Written By Erik Jensen CTB Here at AM Transport, we have a number of fun events and gatherings, but my personal favorite is our annual golf outing. This year’s outing took place last Friday (8/18) at Richland Country Club and didn’t disappoint! Golf balls flew everywhere and laughs rumbled all over course. The outing is such a great time it’s easy to forget the hard work and the heightened anticipation in the office the week before the event. Here is a quick pre-golf-outing primer. Q: Who plans the event? A: Hillary and Rob do the lion’s share of the work in making the event come together. Q: Who takes part in the event?  A: Employees of A.M. Transport and their spouses. This year we had 8 teams and 33 participants. Q: How are the teams decided? A: No one truly knows how the teams are decided, and this remains one of the big mysteries in the AMT office. We all want to know who this year’s teammates will be, but we aren’t informed until the Friday Morning Meeting. At this point, the anticipation level has peaked and we are all ready to roll. The most difficult thing for some of us (yours truly) is getting through the rest of the day! Q: What takes place at the golf course? A: Well, golf of course, duh! Most of us arrived at Richland Country Club a little after 5 PM and we hit the links at 5:30. Each golf cart came with a cooler full of cold beverages and a boatload (guess I should have said “cartload”) of fun. Once we finished up on the course we all met in the pavilion to share pizza and horror stories from our round on the course. Q: Who won? A: After a bit of debate, it seems that Team One ( Michael, Heath, Hillary and Brittany) came away with the victory. Team Three (Coach “Old Eric”, David, Connor and Alyicia) claimed to finish their round nine under par, but no one believed them, rightfully. Coach’s teams have a tendency to fib just a bit. All in all, the golf outing is a great time. It gives us a chance to hang out after work and cut back while doing it. Anticipation for next year’s event is building already!...
CommunityOffice EnvironmentUncategorized

Written by Jordan Pottorff, CTB Monday marked the first total solar eclipse that was visible from coast-to-coast across the contiguous United States since 1918, and to say people were excited for it would be the understatement of the year. The national media covered the eclipse for what seemed like the entire day, social media was buzzing with eclipse-related posts, and people came in droves to areas of totality to witness the rare natural phenomenon. Southern Illinois University in Carbondale, IL, was the epicenter of the event and the town expected an influx of over 45,000 people for the viewing of the eclipse. Surrounding towns, national parks and roadways also saw increased traffic as southern Illinois became one of the most prominent places in the country for the day. With us being based in Olney, which is a small town in southeastern Illinois and just a couple hours away from Carbondale, we had the privilege of seeing nearly 98% totality at our peak time of 1:22 pm. We did what millions of others did across the country by purchasing our official eclipse glasses and celebrating with moon-themed foods while stepping outside to catch glimpses from time to time. Despite it being an overcast day, the hours and minutes leading up to our peak viewing time looked promising but as it got closer to 1:22 dark clouds started to form over our office and eventually ended up blocking the eclipse completely when it mattered most. We did get to witness the sky change to what it would look like in the early evening and confused cicadas began to chirp, but to summarize it briefly; it was a letdown. Our viewing area and the forecast leading up to Monday made it seem like we were in for a treat, and although it was still a cool event to witness, the hype didn’t materialize. What we had all hoped to see was blocked by a dark cloud. It was your typical “Aww, shucks” moment. I’m sure you can point to several moments in your life where the hype of an event didn’t materialize and you really had no choice but to accept it and make the best of the situation. A dark cloud put a damper on our day but I learned this morning that Olney will be in complete totality when the next total solar eclipse dawns on us on April 8, 2024. You can bet the nation will be watching again, and for our sake let’s hope it’s a cloudless day....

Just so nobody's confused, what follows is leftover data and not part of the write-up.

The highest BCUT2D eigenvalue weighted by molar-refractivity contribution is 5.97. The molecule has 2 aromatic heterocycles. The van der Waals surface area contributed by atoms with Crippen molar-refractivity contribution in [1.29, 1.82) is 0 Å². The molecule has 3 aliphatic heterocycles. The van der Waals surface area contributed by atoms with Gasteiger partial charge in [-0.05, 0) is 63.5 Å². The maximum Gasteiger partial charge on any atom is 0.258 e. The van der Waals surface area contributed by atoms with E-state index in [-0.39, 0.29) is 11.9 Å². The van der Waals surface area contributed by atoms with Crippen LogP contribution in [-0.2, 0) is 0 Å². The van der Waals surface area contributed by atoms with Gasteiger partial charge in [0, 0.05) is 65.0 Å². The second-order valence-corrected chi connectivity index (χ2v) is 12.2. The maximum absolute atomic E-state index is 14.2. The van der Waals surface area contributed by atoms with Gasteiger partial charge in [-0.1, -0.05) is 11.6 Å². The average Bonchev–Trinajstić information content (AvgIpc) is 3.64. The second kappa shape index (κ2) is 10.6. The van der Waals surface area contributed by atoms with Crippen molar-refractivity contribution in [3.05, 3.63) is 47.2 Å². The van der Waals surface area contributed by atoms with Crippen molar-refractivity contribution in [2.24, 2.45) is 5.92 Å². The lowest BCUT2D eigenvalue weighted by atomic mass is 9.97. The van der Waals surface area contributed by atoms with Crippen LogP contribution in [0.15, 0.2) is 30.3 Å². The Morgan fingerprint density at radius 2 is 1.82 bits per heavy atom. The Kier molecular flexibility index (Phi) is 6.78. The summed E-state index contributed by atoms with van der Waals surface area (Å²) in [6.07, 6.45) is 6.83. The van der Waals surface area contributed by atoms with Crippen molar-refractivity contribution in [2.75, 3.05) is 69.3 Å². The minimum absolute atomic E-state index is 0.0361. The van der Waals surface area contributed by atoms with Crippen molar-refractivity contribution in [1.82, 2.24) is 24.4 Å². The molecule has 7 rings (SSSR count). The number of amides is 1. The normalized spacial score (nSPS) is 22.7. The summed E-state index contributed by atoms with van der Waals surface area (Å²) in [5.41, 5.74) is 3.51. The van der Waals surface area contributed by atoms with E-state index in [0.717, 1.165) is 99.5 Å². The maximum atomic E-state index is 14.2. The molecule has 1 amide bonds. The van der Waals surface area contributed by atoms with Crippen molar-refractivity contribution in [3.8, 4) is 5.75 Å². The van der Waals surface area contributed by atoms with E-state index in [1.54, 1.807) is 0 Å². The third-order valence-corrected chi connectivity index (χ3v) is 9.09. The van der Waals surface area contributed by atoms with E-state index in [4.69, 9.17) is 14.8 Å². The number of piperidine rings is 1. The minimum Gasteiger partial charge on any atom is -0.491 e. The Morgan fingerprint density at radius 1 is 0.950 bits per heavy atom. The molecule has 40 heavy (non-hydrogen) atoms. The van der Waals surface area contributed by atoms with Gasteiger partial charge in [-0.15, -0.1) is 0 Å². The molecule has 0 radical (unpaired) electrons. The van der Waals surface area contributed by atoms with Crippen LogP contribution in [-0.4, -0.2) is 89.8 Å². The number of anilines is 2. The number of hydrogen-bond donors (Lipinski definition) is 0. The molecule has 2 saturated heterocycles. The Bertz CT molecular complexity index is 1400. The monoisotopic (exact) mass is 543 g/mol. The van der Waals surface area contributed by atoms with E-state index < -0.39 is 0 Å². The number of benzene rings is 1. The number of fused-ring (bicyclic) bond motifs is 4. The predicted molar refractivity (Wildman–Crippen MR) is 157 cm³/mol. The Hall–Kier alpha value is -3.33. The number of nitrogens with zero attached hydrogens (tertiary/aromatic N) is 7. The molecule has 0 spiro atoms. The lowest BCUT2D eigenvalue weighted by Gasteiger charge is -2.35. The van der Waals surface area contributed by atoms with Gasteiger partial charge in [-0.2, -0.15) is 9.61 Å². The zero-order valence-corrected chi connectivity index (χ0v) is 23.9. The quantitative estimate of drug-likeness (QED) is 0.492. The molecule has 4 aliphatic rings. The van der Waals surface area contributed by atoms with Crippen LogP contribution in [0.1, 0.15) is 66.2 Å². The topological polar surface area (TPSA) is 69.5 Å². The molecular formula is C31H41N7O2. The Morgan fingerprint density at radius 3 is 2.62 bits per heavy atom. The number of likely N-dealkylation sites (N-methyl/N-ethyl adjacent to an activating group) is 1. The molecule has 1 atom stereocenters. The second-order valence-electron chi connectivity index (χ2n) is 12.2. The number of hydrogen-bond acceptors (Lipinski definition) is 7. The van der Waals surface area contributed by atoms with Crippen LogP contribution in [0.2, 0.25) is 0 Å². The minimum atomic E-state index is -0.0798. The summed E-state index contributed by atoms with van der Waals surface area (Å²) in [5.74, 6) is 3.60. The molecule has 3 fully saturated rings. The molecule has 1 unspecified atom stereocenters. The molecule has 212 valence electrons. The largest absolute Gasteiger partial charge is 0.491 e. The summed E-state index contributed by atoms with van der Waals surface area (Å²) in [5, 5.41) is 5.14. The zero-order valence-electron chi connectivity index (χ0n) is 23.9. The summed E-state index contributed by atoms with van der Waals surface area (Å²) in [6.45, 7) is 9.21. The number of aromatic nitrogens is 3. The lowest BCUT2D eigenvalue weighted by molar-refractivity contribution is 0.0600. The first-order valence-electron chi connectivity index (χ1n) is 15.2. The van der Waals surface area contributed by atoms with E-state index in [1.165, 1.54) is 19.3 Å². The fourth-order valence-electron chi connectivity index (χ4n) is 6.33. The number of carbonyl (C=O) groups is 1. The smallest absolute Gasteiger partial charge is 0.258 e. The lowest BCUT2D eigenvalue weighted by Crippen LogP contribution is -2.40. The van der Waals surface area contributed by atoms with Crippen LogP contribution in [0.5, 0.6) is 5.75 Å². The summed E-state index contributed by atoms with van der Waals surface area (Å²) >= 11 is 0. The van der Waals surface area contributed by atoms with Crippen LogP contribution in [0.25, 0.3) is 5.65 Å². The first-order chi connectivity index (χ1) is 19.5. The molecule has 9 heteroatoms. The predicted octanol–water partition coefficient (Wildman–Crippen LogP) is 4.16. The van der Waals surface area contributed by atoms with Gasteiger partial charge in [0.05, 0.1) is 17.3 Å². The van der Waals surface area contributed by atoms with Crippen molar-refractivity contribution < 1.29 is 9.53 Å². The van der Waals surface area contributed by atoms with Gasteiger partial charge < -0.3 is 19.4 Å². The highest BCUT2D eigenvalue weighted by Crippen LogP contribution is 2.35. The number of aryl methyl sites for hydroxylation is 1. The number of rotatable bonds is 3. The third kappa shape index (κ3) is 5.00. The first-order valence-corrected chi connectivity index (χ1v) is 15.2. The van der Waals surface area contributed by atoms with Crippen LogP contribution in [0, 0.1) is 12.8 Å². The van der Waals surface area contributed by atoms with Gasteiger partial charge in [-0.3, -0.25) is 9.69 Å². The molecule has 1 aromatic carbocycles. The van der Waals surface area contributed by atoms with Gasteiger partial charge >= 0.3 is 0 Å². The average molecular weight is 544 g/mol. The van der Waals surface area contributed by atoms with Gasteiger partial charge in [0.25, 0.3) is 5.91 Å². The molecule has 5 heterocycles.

3PLHealthOffice EnvironmentSelf Improvement